£1,000 buys you a lot of bike these days. Here's what you need to know…
❚The products mentioned in this article are selected or reviewed independently by our journalists. When you buy through links on our site we may earn an affiliate commission, but this never influences our opinion.
The best road bikes under £1,000 are a great place to start if you’re new to cycling or if you’re unsure how much riding you’re actually going to be doing. They can also make brilliant speedy commuters or second-string bikes for more experienced cyclists.
The best road bikes under £1,000 in 2020, as rated and reviewed by our expert testers
Boardman SLR 8.9: £1,100 (frequently discounted)
Bristol Bicycles Expedition: £775
Canyon Endurace AL 7.0: £999
Carrera Virago: £800
Decathlon Triban 520 Disc: £749.99
Giant Contend SL 1: £999
Giant Contend 2:£579
Ribble Endurance AL Disc: £899
Ribble R872 Tiagra: £1,000
Rose Pro SL: £997
Specialized Allez: £650
Specialized Allez Elite: £1,050 (okay, there’s some wiggle room on budget…)
Van Rysel RR 900 AF: £849.99
Vitus Zenium: £999.99
The road bikes listed above all scored at least 4.5 stars out of five. Read on for full buying advice and our complete list of high scoring bikes.
Finding the right bike for you
There are a few things to bear in mind before you spend your money, and perhaps the most important is that these bikes are typically not pure race bikes.
Although they look like race bikes and are perfectly capable of being raced, most lack the more extreme touches of the machines that are uncompromisingly geared towards competition.
Instead, a sub-£1,000 bike is intended as a beginner’s tool, a bike to introduce new riders to road cycling.
What does that mean, exactly?
Well, for a start, the bikes’ frames will often have more relaxed geometry compared to more aggressive bikes designed for racing. They’ll have a shorter reach so you won’t be stretched so far forwards, and thanks to a longer head tube and more elevated handlebars, a higher front-end so you won’t be so low.
In other words, you’ll be sitting in a more upright position than you would on a dedicated race bike, which is good for comfort and also helpful for building new riders’ confidence.
The bikes won’t be as stiff or light as an expensive race bike, and they’ll usually feature less carbon in their construction too. For the most part, bikes in this price range will have a frame made of metal, most often an aluminium alloy.
What will I get for my money?
Don’t go thinking that sub-£1,000 road bikes aren’t the real deal though. As long as you’re riding on tarmac, they’ll do whatever you need them to, whether it’s adding a bit of pace to your commute, dipping your toe into the waters of racing, taking on a sportive, touring or simply riding for fun at the weekends.
Bikes in this price range vary a good deal in spec. The best value ones will typically have a mid-range 11-speed Shimano 105 or SRAM Rival groupset, while many will be equipped with the next level down, such as 11-speed SRAM Apex or 10-speed Shimano Tiagra. (A groupset is the collection of components that make your bike go and stop, i.e. shifters, derailleurs, cranks, brakes etc.)
Disc brakes are becoming more common at this level but they will often be mechanical cable-operated calipers (or mechanically actuated hydraulic calipers) rather than the full hydraulic systems found on more expensive bikes.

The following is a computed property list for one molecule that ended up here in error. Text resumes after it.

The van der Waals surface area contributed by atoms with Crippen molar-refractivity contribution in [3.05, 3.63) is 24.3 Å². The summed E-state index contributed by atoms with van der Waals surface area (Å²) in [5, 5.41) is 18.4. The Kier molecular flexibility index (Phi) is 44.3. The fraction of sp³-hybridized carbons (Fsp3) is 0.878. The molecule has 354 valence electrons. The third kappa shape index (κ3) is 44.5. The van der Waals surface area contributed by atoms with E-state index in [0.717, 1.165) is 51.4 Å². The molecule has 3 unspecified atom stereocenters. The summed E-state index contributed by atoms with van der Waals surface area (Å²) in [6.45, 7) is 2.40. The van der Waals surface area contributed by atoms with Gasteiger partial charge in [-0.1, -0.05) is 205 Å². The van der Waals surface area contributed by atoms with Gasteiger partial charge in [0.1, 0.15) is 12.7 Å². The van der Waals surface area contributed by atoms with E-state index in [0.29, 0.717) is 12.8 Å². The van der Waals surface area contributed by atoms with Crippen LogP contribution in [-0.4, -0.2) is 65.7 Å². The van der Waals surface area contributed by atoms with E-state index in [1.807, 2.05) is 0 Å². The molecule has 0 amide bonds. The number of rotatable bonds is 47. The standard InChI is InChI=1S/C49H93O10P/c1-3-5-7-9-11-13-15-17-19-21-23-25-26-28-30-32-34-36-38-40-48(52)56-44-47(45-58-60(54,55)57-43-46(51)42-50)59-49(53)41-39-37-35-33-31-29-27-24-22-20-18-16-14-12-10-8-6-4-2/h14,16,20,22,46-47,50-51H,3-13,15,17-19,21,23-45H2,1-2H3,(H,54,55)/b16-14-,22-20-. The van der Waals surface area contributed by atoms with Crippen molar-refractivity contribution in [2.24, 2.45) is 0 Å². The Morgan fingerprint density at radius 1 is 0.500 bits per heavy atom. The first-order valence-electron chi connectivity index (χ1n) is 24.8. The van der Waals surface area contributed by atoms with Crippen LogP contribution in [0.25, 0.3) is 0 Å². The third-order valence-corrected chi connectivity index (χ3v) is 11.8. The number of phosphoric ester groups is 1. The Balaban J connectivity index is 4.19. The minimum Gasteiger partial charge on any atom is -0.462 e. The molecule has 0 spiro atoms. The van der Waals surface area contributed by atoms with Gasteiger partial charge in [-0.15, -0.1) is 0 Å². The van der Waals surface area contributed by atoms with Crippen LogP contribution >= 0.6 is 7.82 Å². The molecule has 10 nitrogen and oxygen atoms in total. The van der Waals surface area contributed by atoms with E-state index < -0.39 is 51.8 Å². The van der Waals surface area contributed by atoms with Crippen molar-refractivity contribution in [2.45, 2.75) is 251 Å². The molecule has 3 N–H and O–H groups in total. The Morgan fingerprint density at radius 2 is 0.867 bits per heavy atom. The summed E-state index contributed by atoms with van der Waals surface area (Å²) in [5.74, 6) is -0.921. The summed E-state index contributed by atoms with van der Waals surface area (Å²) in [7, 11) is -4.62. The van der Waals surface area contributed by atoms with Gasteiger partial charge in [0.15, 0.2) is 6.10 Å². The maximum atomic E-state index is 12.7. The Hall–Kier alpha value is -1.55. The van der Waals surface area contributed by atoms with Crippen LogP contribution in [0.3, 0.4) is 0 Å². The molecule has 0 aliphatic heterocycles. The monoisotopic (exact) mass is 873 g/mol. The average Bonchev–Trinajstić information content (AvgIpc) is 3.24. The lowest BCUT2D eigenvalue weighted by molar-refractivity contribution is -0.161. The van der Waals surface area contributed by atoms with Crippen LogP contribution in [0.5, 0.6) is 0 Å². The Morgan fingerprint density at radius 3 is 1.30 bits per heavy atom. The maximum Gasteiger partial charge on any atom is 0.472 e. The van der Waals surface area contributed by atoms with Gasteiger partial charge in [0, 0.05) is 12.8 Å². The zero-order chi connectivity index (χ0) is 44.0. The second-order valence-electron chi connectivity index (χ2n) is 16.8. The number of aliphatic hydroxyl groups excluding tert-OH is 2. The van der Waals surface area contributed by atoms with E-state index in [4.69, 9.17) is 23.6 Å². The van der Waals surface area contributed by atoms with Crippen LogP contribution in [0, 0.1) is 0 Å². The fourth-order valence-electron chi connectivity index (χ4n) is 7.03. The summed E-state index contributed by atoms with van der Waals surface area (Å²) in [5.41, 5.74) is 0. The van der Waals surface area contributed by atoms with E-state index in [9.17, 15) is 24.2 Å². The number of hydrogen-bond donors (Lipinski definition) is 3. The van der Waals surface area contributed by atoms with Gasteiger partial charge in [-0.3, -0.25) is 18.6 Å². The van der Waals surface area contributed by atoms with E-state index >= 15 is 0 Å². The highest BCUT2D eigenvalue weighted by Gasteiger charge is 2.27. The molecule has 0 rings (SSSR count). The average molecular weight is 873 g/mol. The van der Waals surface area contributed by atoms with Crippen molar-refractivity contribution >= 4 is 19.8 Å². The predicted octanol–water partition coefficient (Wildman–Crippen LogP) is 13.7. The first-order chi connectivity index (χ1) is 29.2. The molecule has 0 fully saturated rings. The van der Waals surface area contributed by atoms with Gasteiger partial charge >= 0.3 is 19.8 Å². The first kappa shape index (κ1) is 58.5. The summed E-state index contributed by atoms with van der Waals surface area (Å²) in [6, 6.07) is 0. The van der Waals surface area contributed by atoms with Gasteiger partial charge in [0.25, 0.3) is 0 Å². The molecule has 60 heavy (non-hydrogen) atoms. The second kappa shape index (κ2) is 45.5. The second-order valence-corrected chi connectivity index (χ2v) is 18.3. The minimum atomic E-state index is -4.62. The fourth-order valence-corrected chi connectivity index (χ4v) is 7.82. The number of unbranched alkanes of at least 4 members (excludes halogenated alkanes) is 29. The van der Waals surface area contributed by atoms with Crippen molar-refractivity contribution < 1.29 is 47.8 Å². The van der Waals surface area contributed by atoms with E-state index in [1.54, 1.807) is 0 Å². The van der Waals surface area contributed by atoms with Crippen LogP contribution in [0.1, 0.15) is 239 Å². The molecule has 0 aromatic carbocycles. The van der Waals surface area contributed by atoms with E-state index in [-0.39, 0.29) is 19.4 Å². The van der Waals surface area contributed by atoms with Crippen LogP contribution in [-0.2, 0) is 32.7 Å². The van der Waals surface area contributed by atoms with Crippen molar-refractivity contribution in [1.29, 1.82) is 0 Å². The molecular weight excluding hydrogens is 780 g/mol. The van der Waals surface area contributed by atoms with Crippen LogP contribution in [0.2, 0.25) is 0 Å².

In any case, don’t discount rim brakes, they’re perfectly adequate for most riding and save weight compared to discs.
Read on for summaries and links to all of our highest rated road bikes under £1,000, with the highest scoring bikes shown first.
The best £1,000 road bikes
Boardman SLR 8.9c
4.5 out of 5 star rating
The Boardman SLR 8.9 is still hitting all the right notes.David Caudery / Immediate Media
£1,100 (but frequently discounted)
Shimano Tiagra components plus Tektro brakes
Beginner-friendly ‘sportive’ style geometry
Replacing the much loved Team Carbon, the SLR gets a much more up to date looking frame. It’s equipped with 10-speed Shimano Tiagra shifting and Tektro brakes, and its alloy wheels can be converted to tubeless.
Despite being one of the cheapest carbon bikes on the market, the Boardman is a great all-round ride with geometry that’s slightly more upright and beginner-friendly than that of a full-on racer.
Classic triple gearing and various upgrade options
If you’re looking for a speedy racer, the Expedition isn’t for you. It’s a heavy-duty tourer in the vein of classics like the Dawes Galaxy, and it comes as standard with a triple crankset, now rarely seen on road bikes.
The Expedition offers a nice upright riding position and a spec aimed at long-distance touring, or perhaps all-weather commuting.
The frame is alloy and the fork is steel, and Bristol Bicycles lets you customise component choice to an extent.
It’s not for everyone, but if you appreciate a tough, well thought-out machine, it’s worth a look.
Direct-sales machine with a stunning frame matched to a great spec
Full 105 R7000 groupset and Fulcrum wheels
Lively but comfortable ride
The Canyon Endurace AL won our Budget Bike of the Year 2017 award and it remains one of our favourite affordable bikes, receiving consistently high scores in subsequent reviews as the spec has been tweaked over the years.
There’s nothing terribly elaborate about the Endurace AL’s frame, but it’s nicely finished and comes matched to a full carbon fork.
Canyon juggled its models back in 2018 and the current Endurace AL 7.0 is the direct equivalent of the old 6.0.
It’s still a bargain thanks to a spec that includes a full Shimano 105 groupset – there are no nasty aftermarket brakes – and Fulcrum wheels fitted with decent Continental tyres.